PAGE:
Since 9/11, the country has been at war. This longest conflict in US history has resulted in an enormous number of active duty soldiers and veterans with mental health concerns. Part of the response to these issues was the creation of numerous apps by the Department of Defense National Center for Telehealth and Technology (AKA T2). These apps are targeted for both patients and providers and cover topics ranging from depression, insomnia and post-traumatic stress disorder to traumatic brain injury and resiliency. One of the most popular apps they have released to date has been T2 Mood Tracker. Previously on iMedicalApps we reviewed an unrelated app developed by a patient with bipolar disorder called Mood Watch.
T2 Mood Tracker was developed by psychologists at T2 and has become popular with civilian as well as military and veteran patients. The purpose of the app is to provide patients the ability to track their mood and behavior in order to identify trends or triggers. The data is ideal for patients receiving cognitive behavioral therapy (CBT) as the data can track mood between visits and can be shared with their healthcare providers. This is an app that can get into a patient’s “white space”–the time when patients are NOT with a healthcare provider (approximately 525,000 minutes per year). There is not a lot of robust data for mood tracker, but the DOD has performed some research using T2 Mood Tracker with service members and veterans. One published study showed the app was “beneficial, easy to use, and useful” and was useful for PTSD symptoms, chronic health conditions and bipolar symptoms.
The app allows patients to record their mood via multiple categories such as anxiety, depression, stress, etc. In each category, patients can adjust simple sliders for common mood questions and add more detailed notes. All of this information can be tracked and graphed on the app. The data can be saved offline by patients and or shared with providers. All of the data is “sandboxed” on the device and cannot be “seen” by anyone but the patient without their deliberately doing so.
Evidence based medicine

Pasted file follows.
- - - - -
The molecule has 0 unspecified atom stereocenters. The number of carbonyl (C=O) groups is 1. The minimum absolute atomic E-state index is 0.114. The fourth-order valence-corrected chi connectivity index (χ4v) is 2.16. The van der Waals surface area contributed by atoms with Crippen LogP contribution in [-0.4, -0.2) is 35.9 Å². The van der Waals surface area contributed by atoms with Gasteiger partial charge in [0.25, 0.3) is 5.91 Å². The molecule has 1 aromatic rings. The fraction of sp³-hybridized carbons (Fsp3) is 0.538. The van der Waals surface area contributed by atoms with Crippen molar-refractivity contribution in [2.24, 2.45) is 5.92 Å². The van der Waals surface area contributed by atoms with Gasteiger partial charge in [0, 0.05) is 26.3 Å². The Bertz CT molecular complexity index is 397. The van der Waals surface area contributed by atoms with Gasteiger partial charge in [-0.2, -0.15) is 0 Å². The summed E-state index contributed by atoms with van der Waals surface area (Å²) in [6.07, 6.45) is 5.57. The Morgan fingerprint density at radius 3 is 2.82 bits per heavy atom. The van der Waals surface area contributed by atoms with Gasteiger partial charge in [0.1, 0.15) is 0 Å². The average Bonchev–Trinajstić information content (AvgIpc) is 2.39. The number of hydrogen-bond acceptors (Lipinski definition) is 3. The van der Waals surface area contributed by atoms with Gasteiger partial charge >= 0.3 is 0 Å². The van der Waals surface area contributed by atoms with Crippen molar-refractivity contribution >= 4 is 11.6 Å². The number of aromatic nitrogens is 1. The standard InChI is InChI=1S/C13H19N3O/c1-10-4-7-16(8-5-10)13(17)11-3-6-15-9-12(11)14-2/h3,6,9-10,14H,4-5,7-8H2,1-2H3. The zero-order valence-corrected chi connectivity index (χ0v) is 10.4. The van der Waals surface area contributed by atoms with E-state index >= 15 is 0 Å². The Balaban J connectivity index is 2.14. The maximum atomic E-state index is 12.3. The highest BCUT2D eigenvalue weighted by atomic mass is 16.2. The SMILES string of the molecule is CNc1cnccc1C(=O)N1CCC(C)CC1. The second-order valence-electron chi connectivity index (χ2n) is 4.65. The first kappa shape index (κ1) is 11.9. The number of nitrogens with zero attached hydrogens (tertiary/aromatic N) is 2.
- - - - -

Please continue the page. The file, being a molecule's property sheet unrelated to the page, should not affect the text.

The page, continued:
There is not much evidence for mood tracking, but no evidence of harm either. The few studies published have been small and lack much statistical power. However, most providers would love to get more data on how patients feel between visits and apps like this empower patients.
Who would benefit from this App?
Patients with mood disorders, students, residents, mid-levels, primary care providers, mental health providers, any provider who treats these patients.
Disclaimer: The views expressed are those of the author(s) and do not reflect the official policy of the Department of the Army, the Department of Defense or the U.S. Government.
- Simple to use interface.
- Ability to customize app by adding new categories.
- Can graph data in multiple ways and view offline/share with providers.
- Some graphing functions are difficult to view.
- Would be nice to see more evidence to support tracking by patients.
- Directions for use are sufficient but a video tutorial would be better.
T2 Mood Tracker is a well-designed app that both patients and providers could utilize. The app is mostly intuitive for patients to use. Providers who care for patients with mood disorders should consider recommending patients try this app and bring their data to their provider visits.
- Overall Score
- User Interface
Design is simple, but easy to use by patients and easy for providers to instruct patients on use.
- Multimedia Usage
App has ability to graph data, share data offline and app includes helplines and other methods for patients to seek care.
App is free.
- Real World Applicability
A simple app that could change the way many providers interact with patients suffering from mood disorders.
- Device Used For Review
iPhone 6S running iOS 9.1
- Available for DownloadAndroidiPhoneiPad